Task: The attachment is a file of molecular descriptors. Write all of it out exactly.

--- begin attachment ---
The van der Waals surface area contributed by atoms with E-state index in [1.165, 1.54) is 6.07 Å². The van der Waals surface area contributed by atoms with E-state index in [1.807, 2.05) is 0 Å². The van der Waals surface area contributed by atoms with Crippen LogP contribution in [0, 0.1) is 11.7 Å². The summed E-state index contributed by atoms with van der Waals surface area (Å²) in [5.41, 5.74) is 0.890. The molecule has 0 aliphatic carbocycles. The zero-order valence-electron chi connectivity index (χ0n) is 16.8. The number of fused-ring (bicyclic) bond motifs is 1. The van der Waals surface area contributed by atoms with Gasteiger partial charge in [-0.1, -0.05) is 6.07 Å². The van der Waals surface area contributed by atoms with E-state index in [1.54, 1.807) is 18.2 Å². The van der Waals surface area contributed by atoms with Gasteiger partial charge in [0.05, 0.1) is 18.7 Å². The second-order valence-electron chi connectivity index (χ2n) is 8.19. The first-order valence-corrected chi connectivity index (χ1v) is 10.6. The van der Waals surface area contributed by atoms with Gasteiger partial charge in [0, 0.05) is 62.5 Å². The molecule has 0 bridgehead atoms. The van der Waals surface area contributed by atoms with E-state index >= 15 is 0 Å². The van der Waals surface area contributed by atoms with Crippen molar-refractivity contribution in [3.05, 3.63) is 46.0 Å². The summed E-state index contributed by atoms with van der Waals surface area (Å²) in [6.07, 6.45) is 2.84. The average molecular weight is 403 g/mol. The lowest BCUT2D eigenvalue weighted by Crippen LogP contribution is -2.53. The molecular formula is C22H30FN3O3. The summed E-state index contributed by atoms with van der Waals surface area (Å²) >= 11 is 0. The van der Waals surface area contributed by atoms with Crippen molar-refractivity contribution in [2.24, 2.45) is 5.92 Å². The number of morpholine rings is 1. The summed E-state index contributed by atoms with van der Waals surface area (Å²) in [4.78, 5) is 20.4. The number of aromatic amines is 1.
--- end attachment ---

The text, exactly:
The van der Waals surface area contributed by atoms with E-state index in [1.165, 1.54) is 6.07 Å². The van der Waals surface area contributed by atoms with E-state index in [1.807, 2.05) is 0 Å². The van der Waals surface area contributed by atoms with Crippen LogP contribution in [0, 0.1) is 11.7 Å². The summed E-state index contributed by atoms with van der Waals surface area (Å²) in [5.41, 5.74) is 0.890. The molecule has 0 aliphatic carbocycles. The zero-order valence-electron chi connectivity index (χ0n) is 16.8. The number of fused-ring (bicyclic) bond motifs is 1. The van der Waals surface area contributed by atoms with Gasteiger partial charge in [-0.1, -0.05) is 6.07 Å². The van der Waals surface area contributed by atoms with E-state index in [1.54, 1.807) is 18.2 Å². The van der Waals surface area contributed by atoms with Gasteiger partial charge in [0.05, 0.1) is 18.7 Å². The second-order valence-electron chi connectivity index (χ2n) is 8.19. The first-order valence-corrected chi connectivity index (χ1v) is 10.6. The van der Waals surface area contributed by atoms with Gasteiger partial charge in [0, 0.05) is 62.5 Å². The molecule has 0 bridgehead atoms. The van der Waals surface area contributed by atoms with E-state index >= 15 is 0 Å². The van der Waals surface area contributed by atoms with Crippen molar-refractivity contribution in [3.05, 3.63) is 46.0 Å². The summed E-state index contributed by atoms with van der Waals surface area (Å²) in [6.07, 6.45) is 2.84. The average molecular weight is 403 g/mol. The lowest BCUT2D eigenvalue weighted by Crippen LogP contribution is -2.53. The molecular formula is C22H30FN3O3. The summed E-state index contributed by atoms with van der Waals surface area (Å²) >= 11 is 0. The van der Waals surface area contributed by atoms with Crippen molar-refractivity contribution in [2.24, 2.45) is 5.92 Å². The number of morpholine rings is 1. The summed E-state index contributed by atoms with van der Waals surface area (Å²) in [4.78, 5) is 20.4. The number of aromatic amines is 1.